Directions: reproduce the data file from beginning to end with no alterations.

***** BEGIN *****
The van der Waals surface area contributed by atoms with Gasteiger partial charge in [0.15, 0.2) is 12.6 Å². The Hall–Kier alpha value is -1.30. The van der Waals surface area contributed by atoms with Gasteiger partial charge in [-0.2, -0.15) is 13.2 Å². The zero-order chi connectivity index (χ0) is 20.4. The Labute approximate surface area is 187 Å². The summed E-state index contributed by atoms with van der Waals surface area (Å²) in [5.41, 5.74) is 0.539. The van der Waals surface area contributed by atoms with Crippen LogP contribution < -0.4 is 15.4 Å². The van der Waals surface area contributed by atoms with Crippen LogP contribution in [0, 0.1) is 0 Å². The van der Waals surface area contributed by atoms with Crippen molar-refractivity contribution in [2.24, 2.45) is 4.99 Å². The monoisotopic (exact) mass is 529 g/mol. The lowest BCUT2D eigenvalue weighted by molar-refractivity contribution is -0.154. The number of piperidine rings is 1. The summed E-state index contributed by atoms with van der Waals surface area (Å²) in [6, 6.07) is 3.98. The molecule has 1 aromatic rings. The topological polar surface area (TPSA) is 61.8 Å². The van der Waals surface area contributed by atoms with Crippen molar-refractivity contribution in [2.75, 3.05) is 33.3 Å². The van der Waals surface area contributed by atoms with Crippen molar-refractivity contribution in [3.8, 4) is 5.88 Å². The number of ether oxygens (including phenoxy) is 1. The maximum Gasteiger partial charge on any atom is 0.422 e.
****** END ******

The van der Waals surface area contributed by atoms with Gasteiger partial charge in [0.15, 0.2) is 12.6 Å². The Hall–Kier alpha value is -1.30. The van der Waals surface area contributed by atoms with Gasteiger partial charge in [-0.2, -0.15) is 13.2 Å². The zero-order chi connectivity index (χ0) is 20.4. The Labute approximate surface area is 187 Å². The summed E-state index contributed by atoms with van der Waals surface area (Å²) in [5.41, 5.74) is 0.539. The van der Waals surface area contributed by atoms with Crippen LogP contribution < -0.4 is 15.4 Å². The van der Waals surface area contributed by atoms with Crippen LogP contribution in [0, 0.1) is 0 Å². The van der Waals surface area contributed by atoms with Crippen molar-refractivity contribution in [2.24, 2.45) is 4.99 Å². The monoisotopic (exact) mass is 529 g/mol. The lowest BCUT2D eigenvalue weighted by molar-refractivity contribution is -0.154. The number of piperidine rings is 1. The summed E-state index contributed by atoms with van der Waals surface area (Å²) in [6, 6.07) is 3.98. The molecule has 1 aromatic rings. The topological polar surface area (TPSA) is 61.8 Å². The van der Waals surface area contributed by atoms with Crippen molar-refractivity contribution in [2.75, 3.05) is 33.3 Å². The van der Waals surface area contributed by atoms with Crippen molar-refractivity contribution in [3.8, 4) is 5.88 Å². The number of ether oxygens (including phenoxy) is 1. The maximum Gasteiger partial charge on any atom is 0.422 e.